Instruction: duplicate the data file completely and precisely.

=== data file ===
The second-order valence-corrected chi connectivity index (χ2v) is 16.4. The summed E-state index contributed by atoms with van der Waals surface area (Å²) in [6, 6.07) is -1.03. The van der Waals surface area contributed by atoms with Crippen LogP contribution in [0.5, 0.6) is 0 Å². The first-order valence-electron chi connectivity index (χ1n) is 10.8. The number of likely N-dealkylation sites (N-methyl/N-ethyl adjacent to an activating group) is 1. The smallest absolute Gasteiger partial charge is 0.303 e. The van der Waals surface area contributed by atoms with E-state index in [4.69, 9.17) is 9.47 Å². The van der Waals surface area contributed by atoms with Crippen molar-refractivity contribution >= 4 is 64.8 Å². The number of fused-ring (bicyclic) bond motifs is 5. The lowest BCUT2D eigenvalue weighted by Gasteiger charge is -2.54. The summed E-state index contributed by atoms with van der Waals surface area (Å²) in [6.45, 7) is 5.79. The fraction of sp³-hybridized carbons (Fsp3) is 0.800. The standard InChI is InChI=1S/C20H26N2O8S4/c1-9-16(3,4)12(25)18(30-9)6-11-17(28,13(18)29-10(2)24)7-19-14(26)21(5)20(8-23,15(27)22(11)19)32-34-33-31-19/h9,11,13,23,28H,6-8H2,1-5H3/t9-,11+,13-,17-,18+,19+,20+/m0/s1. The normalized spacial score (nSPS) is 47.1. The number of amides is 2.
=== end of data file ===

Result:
The second-order valence-corrected chi connectivity index (χ2v) is 16.4. The summed E-state index contributed by atoms with van der Waals surface area (Å²) in [6, 6.07) is -1.03. The van der Waals surface area contributed by atoms with Crippen LogP contribution in [0.5, 0.6) is 0 Å². The first-order valence-electron chi connectivity index (χ1n) is 10.8. The number of likely N-dealkylation sites (N-methyl/N-ethyl adjacent to an activating group) is 1. The smallest absolute Gasteiger partial charge is 0.303 e. The van der Waals surface area contributed by atoms with E-state index in [4.69, 9.17) is 9.47 Å². The van der Waals surface area contributed by atoms with Crippen molar-refractivity contribution >= 4 is 64.8 Å². The number of fused-ring (bicyclic) bond motifs is 5. The lowest BCUT2D eigenvalue weighted by Gasteiger charge is -2.54. The summed E-state index contributed by atoms with van der Waals surface area (Å²) in [6.45, 7) is 5.79. The fraction of sp³-hybridized carbons (Fsp3) is 0.800. The standard InChI is InChI=1S/C20H26N2O8S4/c1-9-16(3,4)12(25)18(30-9)6-11-17(28,13(18)29-10(2)24)7-19-14(26)21(5)20(8-23,15(27)22(11)19)32-34-33-31-19/h9,11,13,23,28H,6-8H2,1-5H3/t9-,11+,13-,17-,18+,19+,20+/m0/s1. The normalized spacial score (nSPS) is 47.1. The number of amides is 2.